Carlene Carter

Carlene Carter (born Rebecca Carlene Smith; September 26, 1955) is an American country singer and songwriter. She is the daughter of June Carter and her first husband, Carl Smith.

Carlene Carter
Background information
Birth nameRebecca Carlene Smith
Born (1955-09-26) September 26, 1955
Gallatin, Tennessee
OriginNashville, Tennessee, United States
GenresCountry, Americana
Years active1978–present
Associated actsJohnny Cash, June Carter Cash, Rosanne Cash, Carter Family, Nick Lowe, Robert Ellis Orrall, John Mellencamp

Between 1978 and the present, Carter has recorded twelve albums, primarily on major labels. In the same timespan, she has released more than twenty singles, including three No. 3-peaking hits on the Billboard Hot Country Songs charts.


Carlene Carter's earliest released solo recording was "Friendly Gates", a track included on her stepfather Johnny Cash's 1974 album The Junkie and the Juicehead Minus Me and credited under the name Carlene Routh.

Her solo recording career had begun in the late 1970s with her eponymous debut album. In 1979, during a concert at New York City's The Bottom Line, she introduced a song about mate-swapping called Swap-Meat Rag, from her album Two Sides to Every Woman, by stating, "If this song don't put the cunt back in country, I don't know what will." Johnny Cash and her mother June Carter were in the audience, unknown to Carlene.[1] The comment was quoted widely in the press and Carter spent much of the next decade trying to live it down.[2]

Carter co-wrote a song with Guy Clark's wife, Susanna Clark, for Emmylou Harris on her 1978 Quarter Moon in a Ten Cent Town album, "Easy From Now On".

In 1983 she had a top 40 hit "I Couldn't Say No", a duet with Robert Ellis Orrall.

In 1987, Carter joined with the singing trio The Carter Sisters, consisting of her mother June Carter Cash and June's sisters Helen and Anita Carter. Together, they formed a revived version of The Carter Family, and were featured on a 1987 television episode of Austin City Limits along with Johnny Cash.[3]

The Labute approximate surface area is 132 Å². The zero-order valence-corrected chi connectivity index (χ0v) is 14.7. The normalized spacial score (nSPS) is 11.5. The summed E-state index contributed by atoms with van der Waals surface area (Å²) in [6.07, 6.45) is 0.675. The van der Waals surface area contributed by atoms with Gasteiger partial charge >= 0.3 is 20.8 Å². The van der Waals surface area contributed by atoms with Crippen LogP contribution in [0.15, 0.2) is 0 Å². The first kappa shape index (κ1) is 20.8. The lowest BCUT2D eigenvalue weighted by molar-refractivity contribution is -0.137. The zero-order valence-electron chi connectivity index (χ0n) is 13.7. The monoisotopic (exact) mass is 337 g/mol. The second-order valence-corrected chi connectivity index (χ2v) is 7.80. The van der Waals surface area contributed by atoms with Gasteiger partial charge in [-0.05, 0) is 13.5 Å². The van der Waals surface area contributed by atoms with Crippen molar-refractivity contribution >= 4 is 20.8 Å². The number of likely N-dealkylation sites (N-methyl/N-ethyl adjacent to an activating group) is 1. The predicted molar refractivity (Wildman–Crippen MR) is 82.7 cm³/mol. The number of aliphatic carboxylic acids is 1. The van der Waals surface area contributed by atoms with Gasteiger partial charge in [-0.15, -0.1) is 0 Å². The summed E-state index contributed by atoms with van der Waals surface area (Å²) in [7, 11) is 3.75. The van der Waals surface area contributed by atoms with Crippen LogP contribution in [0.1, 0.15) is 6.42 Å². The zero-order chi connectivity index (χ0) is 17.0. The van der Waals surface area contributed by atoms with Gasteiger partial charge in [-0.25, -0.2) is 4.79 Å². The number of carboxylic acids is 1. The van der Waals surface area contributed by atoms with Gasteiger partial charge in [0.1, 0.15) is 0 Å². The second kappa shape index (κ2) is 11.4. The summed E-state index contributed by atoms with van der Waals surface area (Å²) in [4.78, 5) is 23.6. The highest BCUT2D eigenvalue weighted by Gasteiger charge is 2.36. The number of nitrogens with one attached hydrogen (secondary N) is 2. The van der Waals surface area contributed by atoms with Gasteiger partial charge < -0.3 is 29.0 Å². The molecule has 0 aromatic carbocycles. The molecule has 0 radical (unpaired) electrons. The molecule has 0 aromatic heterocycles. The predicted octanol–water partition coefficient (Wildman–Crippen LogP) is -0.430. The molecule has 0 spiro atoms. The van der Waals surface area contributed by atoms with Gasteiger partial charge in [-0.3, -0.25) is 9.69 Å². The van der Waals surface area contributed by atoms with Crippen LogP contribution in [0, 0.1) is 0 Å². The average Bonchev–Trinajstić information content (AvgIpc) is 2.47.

Carter's career really took off with the album I Fell in Love, in 1990. The album and title song topped the US country albums and singles charts, respectively. Following a lengthy stint living in the UK and in the run-up to her divorce from the English singer-songwriter Nick Lowe, Carter had returned to America where in 1988 she met musician Howie Epstein, bassist in Tom Petty & The Heartbreakers. Epstein helped Carter get her career back on track, producing I Fell in Love and co-authoring its title track with longtime collaborator, Milwaukee writer Perry M. Lamek. In 1991, the song "I Fell in Love" earned a Grammy nomination for Best Female Country Vocal Performance. The album, which featured straight-ahead, retro-sounding country (unlike her prior work, which had combined country, rock and roll and pop sounds) was among the first successes of the 1990s "neotraditionalist" movement in country.

Three years later, Epstein produced Carter's follow-up CD Little Love Letters, featuring the hit "Every Little Thing", which was one of the top-rated music videos of the year. Epstein and Carter were engaged in the mid to late 1990s, but never married. Epstein died in 2003 of a suspected drug overdose.[4]

Carter provided the voice of "Red" in the 1994 Williams pinball machine, Red & Ted's Road Show,[5] designed by Pat Lawlor. A clip of Carter's hit, "Every Little Thing," is played after the player scores a jackpot. A picture of Carter appears in the game's backglass artwork.

Carter had a cameo appearance in the 1994 film Maverick. She played a waitress on the gambling casino ship run by Commodore Duvall (James Coburn).

In 1995, Carter's Little Acts of Treason was well received critically but failed to achieve the commercial success of Carter's two previous releases. In 1996, Carter released Hindsight 20/20, a greatest hits album but it failed to achieve success.